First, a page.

FIRPTA CHANGES IMPACTING NONRESIDENTS SELLING U.S. REAL PROPERTY
Two recent changes, one legislative and the second administrative, have the potential for a significant cash flow impact on nonresident taxpayers selling U.S. real property.
As we’ve previously discussed, there are withholding tax implications attached to nonresidents selling U.S. real property under the Foreign Investment in Real Property Tax Act, or FIPTA (http://kvdb.com/what-you-should-know-before-selling-us-real-estate/).
On December 18, 2015 President Obama signed into law the “Protecting Americans from Tax Hikes Act of 2015” which included changes to FIRPTA. As part of these changes, the FIRPTA withholding on the sale of U.S. real property was increased from 10% to 15%. An exception to this increase was also included in the legislation which retains the 10% withholding rate on the sale of property for less than $1Million dollars where the purchaser intends to use the property as a residence. This means that most sales of investment or rental properties, and all property sales to other nonresidents, will see the tax withholding increase by 5%. While this may not sound like a large increase, recall that the withholding takes place on gross proceeds (i.e. the sale price). For example, the sale of a property for US$300,000 where the purchaser does not intend to use the property as a residence will see the tax withheld increase from US$30,000 to US$45,000.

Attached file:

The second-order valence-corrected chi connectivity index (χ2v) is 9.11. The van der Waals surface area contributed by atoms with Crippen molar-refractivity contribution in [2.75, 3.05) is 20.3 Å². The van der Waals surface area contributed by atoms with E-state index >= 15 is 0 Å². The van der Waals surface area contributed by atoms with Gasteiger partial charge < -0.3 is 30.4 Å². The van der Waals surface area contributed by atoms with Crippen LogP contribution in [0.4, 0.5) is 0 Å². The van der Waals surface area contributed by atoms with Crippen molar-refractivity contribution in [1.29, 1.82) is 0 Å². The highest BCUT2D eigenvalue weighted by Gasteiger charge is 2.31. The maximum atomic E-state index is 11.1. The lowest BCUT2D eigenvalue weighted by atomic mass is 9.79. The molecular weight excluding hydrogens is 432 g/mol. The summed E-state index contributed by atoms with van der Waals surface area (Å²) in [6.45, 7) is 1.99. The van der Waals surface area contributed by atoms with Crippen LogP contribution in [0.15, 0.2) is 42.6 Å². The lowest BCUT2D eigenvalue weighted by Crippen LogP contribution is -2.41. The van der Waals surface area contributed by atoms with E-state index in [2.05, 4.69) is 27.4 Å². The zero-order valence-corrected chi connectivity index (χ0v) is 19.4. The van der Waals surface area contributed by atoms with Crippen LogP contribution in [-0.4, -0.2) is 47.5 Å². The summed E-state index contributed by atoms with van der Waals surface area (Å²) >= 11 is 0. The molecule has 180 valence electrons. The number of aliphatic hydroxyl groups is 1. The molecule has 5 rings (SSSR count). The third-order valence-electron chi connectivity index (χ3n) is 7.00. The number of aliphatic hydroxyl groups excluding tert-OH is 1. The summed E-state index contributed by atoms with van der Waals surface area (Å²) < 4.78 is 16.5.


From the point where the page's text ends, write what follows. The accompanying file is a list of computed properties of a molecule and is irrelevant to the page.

Compounding the potential cash flow impact from this increase in withholding tax is an administrative program instituted by the IRS late last year which is increasing the time it takes for the Service to issue a refund. The IRS has indicated that the purpose of this program is to verify that tax amounts withheld were actually received by the IRS prior to issuing the refund, and that the program targets all nonresident returns requesting a refund of withheld taxes (i.e. not just tax withheld on the sale of US property, and not just individuals). Note that we have found that even in those instances where we know for certain that the withheld tax was remitted; the requested refunds are still being caught up in this program and delayed.
Initially the IRS stated that refunds would be delayed up to 6 months from the later of the date the return was filed, or the due date of the return, however they are now indicating that it may take up to 12 months from the later of those two dates before a refund is issued..
The combination of these two changes will mean that a nonresident taxpayer selling U.S. property needs to be aware of the fact that they are likely to have more money withheld on the sale and that they will be waiting much longer to receive any refunds of withheld tax in excess of their actual tax liability.